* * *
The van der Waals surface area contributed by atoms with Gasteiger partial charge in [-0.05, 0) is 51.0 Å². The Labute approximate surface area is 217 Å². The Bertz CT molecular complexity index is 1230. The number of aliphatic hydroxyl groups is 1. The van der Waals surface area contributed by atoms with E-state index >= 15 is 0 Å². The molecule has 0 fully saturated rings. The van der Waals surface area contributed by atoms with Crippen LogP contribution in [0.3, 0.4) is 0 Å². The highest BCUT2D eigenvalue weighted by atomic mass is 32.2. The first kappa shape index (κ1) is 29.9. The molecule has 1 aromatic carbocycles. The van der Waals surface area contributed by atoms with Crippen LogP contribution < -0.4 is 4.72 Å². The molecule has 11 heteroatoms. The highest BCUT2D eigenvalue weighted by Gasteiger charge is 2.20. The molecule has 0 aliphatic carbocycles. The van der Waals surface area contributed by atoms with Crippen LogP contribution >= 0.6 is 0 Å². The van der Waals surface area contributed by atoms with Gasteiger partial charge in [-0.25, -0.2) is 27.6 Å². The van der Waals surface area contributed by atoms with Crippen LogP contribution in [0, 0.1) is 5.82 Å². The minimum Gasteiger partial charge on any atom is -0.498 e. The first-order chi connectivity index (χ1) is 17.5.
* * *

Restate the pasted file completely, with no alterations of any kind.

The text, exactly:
The van der Waals surface area contributed by atoms with Gasteiger partial charge in [-0.05, 0) is 51.0 Å². The Labute approximate surface area is 217 Å². The Bertz CT molecular complexity index is 1230. The number of aliphatic hydroxyl groups is 1. The van der Waals surface area contributed by atoms with E-state index >= 15 is 0 Å². The molecule has 0 fully saturated rings. The van der Waals surface area contributed by atoms with Crippen LogP contribution in [0.3, 0.4) is 0 Å². The highest BCUT2D eigenvalue weighted by atomic mass is 32.2. The first kappa shape index (κ1) is 29.9. The molecule has 1 aromatic carbocycles. The van der Waals surface area contributed by atoms with Crippen LogP contribution < -0.4 is 4.72 Å². The molecule has 11 heteroatoms. The highest BCUT2D eigenvalue weighted by Gasteiger charge is 2.20. The molecule has 0 aliphatic carbocycles. The van der Waals surface area contributed by atoms with Crippen LogP contribution >= 0.6 is 0 Å². The van der Waals surface area contributed by atoms with Gasteiger partial charge in [-0.25, -0.2) is 27.6 Å². The van der Waals surface area contributed by atoms with Crippen LogP contribution in [0, 0.1) is 5.82 Å². The minimum Gasteiger partial charge on any atom is -0.498 e. The first-order chi connectivity index (χ1) is 17.5.